In addition to the words of Archbishop O’Toole, there was a steady echo from almost all of the speakers on the Kerygma. The Kerygma is considered the initial proclamation of the Gospel. We must first know and believe the kerygmatic message before we are able to share that message, teach or catechize others. Beyond this, there are many ways to share the kerygma.
Three pastoral presentations were shared from across the globe to demonstrate the variety of ways that the kerygma is being shared through catechesis.
Sr. Carolina Blazquez Casado, OSA came from Palencia, Spain to share her order’s involvement in The Way of St. James and the Conversion Journey. People from around the world know of this pilgrimage and our own Fr. Bill Hoffman completed The Way in 2021. Martin Sheen made a movie of the pilgrimage in 2010, which is also worth watching.
H.E. Most Rev. Jean-Bertin Nadonye Ndongo, OFMCap, Bishop of Lolo (Democratic Republic of Congo) came with several priests and sisters to share the innovative way that the Mobokoli Center has structured the formation of catechists couples for the proclamation of the faith and promotion of human development in light of the vast distances between villages, poor road conditions and the need for laity to support their community’s catechetical needs and activities. The commitment to this project and the fruits that have come from it demonstrate the way catechesis can be tailored for the local needs of the people.
Finally, Juliane Stanz, represented a new social media project entitled Real + True along with her colleagues on the project, Emily Mentock and Edmundo Reyes. Real+True seeks to bring the kerygma, via the Catechism, to people worldwide through this social media effort. On this site you will be connected with timely articles and issues facing modern day Christians. The structure of the site follows the four parts of the Catholic Catechism, thus supporting the structure of the International Congress on Catechesis.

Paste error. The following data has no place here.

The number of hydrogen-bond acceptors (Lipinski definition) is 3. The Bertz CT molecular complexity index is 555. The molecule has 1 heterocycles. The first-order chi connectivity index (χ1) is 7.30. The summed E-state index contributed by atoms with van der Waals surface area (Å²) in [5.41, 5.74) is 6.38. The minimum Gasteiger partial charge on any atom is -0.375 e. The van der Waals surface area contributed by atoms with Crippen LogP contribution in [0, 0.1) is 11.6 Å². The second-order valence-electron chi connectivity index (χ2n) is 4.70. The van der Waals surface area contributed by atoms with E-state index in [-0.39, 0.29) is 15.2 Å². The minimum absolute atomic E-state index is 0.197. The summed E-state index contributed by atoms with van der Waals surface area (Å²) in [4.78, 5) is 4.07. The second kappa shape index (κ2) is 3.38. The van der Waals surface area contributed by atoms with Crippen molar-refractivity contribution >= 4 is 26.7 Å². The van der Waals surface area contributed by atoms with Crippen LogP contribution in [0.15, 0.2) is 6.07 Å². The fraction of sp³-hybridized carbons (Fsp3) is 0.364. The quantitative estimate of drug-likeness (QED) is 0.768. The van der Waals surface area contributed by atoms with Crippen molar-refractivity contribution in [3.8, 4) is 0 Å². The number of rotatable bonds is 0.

Throughout the three day experience, as a participant in this international congregation, I felt right at home hearing terms that have been frequently used throughout the last decade right here in our Diocese. Our Bishop Ricken has been a passionate shepherd, leading us in the way of the kerygma, the new evangelization, and personal encounter with Christ our Lord. The bottom line is that here in Green Bay we are on the front edge of bringing the message of the International Congress on Catechesis to the people of our Diocese. With increased enrollment in our Catholic schools, a commitment to programs that innovatively catechize people of all ages, and a Bishop who communicates and supports his vision, we have more people paddling in the same direction, which ultimately means more of us know the kerygma and are willing to share its good news.
Molina, H. (2020, September 15). Alpha & Kerygma. Catholic Answers. Retrieved September 18, 2022, from https://www.catholic.com/magazine/online-edition/alpha-kerygma
1 corinthians, Chapter 12. USCCB. (n.d.). Retrieved September 18, 2022, from https://bible.usccb.org/bible/1corinthians/12
Made with FlippingBook. (n.d.). Catechism of the Catholic Church. United States Conference of Catholic Bishops. Retrieved September 18, 2022, from https://www.usccb.org/sites/default/files/flipbooks/catechism/
The Catechist, Witness of the New Life in Christ Third International Congress on Catechesis Sept. 8-10, 2022. (n.d.). Vatican City.